McConnell lacking numbers to block witnesses at Trump impeachment trial

By Lisa Mascaro, Associated Press

US Senate Majority leader Mitch McConnell has told senators privately that he does not yet have the votes to block new witnesses in Donald Trump’s impeachment trial.

Mr McConnell convened a closed-door meeting of his party’s senators shortly after Mr Trump’s legal team made its closing arguments in the trial on Tuesday.

The third and final day of defence proceedings was punctuated by revelations from former national security adviser John Bolton.

A Republican familiar with the meeting was not authorised to describe it and requested anonymity.

Mr McConnell faced a handful of potential defections but several days remain before any potential witness vote would be taken.

Senator McConnell speaks during the trial (Senate Television via AP)

A decision to call more witnesses would need 51 votes to pass.

With a 53-seat majority, Republicans can only afford to lose three Republicans to prevent more debate over witnesses.

Mr McConnell has been trying to prevent a prolonged trial.

Republicans were warned that subpoenaing testimony from Mr Bolton or other witnesses could run quickly into legal challenges that could drag out for weeks.

But Republican senator Mitt Romney has said he wants to hear what Mr Bolton has to say.

Former national security adviser John Bolton wrote in a manuscript that President Trump wanted to withhold military aid from Ukraine until it committed to helping with investigations into Democratic rival Joe Biden (Luis M. Alvarez/AP)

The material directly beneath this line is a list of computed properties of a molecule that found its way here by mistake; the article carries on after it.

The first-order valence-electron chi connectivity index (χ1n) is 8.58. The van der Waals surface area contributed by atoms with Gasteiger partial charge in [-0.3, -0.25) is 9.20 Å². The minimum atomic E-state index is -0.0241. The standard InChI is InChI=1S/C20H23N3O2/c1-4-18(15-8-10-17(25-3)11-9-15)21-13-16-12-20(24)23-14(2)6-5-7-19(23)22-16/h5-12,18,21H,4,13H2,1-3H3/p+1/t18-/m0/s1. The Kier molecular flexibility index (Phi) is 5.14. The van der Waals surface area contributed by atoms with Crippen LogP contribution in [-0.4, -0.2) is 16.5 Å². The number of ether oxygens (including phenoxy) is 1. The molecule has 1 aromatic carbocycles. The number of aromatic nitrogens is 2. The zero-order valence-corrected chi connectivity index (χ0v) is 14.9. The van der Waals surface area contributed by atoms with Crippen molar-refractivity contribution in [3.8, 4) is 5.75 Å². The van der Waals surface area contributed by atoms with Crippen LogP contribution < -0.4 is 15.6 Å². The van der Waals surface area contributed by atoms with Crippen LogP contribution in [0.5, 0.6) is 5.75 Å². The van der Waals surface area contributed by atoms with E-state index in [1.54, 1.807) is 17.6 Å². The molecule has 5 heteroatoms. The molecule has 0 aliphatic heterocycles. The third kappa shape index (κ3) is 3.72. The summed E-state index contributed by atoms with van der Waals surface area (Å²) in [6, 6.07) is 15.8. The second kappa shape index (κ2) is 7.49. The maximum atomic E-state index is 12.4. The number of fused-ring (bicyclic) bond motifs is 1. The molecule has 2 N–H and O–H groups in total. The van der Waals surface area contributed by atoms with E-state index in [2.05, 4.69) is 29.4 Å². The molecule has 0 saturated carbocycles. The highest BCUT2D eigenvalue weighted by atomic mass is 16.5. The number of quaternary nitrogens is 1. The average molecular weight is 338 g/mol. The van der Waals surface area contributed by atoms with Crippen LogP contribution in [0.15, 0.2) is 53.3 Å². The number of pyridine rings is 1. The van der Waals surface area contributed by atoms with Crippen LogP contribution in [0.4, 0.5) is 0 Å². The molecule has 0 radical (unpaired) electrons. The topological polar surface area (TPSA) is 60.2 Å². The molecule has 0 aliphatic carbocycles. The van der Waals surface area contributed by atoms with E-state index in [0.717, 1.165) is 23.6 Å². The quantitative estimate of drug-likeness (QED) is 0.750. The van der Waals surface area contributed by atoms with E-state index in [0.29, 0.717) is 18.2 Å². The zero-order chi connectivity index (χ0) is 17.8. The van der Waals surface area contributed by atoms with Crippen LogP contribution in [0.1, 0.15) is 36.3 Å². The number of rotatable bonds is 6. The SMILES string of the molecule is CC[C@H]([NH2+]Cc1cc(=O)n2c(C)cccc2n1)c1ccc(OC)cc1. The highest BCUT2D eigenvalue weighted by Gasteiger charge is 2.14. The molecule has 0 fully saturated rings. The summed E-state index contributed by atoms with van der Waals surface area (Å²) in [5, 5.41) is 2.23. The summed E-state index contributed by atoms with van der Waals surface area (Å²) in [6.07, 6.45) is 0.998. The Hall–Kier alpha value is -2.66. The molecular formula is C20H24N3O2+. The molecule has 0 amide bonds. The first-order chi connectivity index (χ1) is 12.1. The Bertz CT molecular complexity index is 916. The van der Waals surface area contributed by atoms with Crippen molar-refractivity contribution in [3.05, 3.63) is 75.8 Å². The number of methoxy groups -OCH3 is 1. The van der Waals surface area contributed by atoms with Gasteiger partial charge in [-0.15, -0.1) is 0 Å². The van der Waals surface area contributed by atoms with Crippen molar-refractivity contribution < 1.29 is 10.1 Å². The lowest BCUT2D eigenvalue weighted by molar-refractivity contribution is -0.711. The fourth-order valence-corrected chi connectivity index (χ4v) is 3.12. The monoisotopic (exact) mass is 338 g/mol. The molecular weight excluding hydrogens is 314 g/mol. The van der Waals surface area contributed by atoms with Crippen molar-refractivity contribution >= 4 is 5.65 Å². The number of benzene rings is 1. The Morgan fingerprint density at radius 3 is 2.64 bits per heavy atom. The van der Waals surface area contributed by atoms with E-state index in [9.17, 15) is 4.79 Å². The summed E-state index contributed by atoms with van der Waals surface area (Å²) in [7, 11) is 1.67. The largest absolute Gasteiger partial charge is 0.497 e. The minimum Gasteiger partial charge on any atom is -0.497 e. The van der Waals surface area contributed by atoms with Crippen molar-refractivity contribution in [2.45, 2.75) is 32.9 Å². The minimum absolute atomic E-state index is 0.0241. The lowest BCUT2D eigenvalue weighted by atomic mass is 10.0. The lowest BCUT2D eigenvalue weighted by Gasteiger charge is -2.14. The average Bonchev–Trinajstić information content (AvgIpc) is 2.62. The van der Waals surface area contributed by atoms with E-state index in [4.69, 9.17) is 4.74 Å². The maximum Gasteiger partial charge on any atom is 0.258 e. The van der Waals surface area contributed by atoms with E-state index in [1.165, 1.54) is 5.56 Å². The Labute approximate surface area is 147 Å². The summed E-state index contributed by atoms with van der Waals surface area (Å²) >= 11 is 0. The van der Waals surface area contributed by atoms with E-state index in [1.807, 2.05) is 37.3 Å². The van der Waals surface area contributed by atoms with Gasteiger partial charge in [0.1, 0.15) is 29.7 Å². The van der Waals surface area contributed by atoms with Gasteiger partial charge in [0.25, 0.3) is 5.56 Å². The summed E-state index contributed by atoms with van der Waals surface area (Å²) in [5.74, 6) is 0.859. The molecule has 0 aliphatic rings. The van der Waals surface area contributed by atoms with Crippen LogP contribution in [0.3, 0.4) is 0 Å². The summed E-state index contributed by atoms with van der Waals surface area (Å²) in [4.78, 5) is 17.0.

Two other Republican senators, Susan Collins and Lisa Murkowski, also want to hear from more witnesses.

The White House has blocked its aides from appearing in the impeachment proceedings and would almost certainly claim some sort of executive privilege or national security objections over Mr Bolton testifying.

One closely-watched Republican, retiring senator Lamar Alexander, told reporters as he left the private meeting he would wait for the next few days of the trial and make his decision.

Some senators have discussed trying to reach a deal with Democrats in which each side would call a witness – for example, Mr Bolton and Hunter Biden, the son of former vice president Joe Biden, whose work in Ukraine has been referenced by Mr Trump’s team in the impeachment proceedings.

However such a deal has had few takers as most Republicans do not want to hear from Mr Bolton and few Democrats want to draw the Bidens into the impeachment proceedings.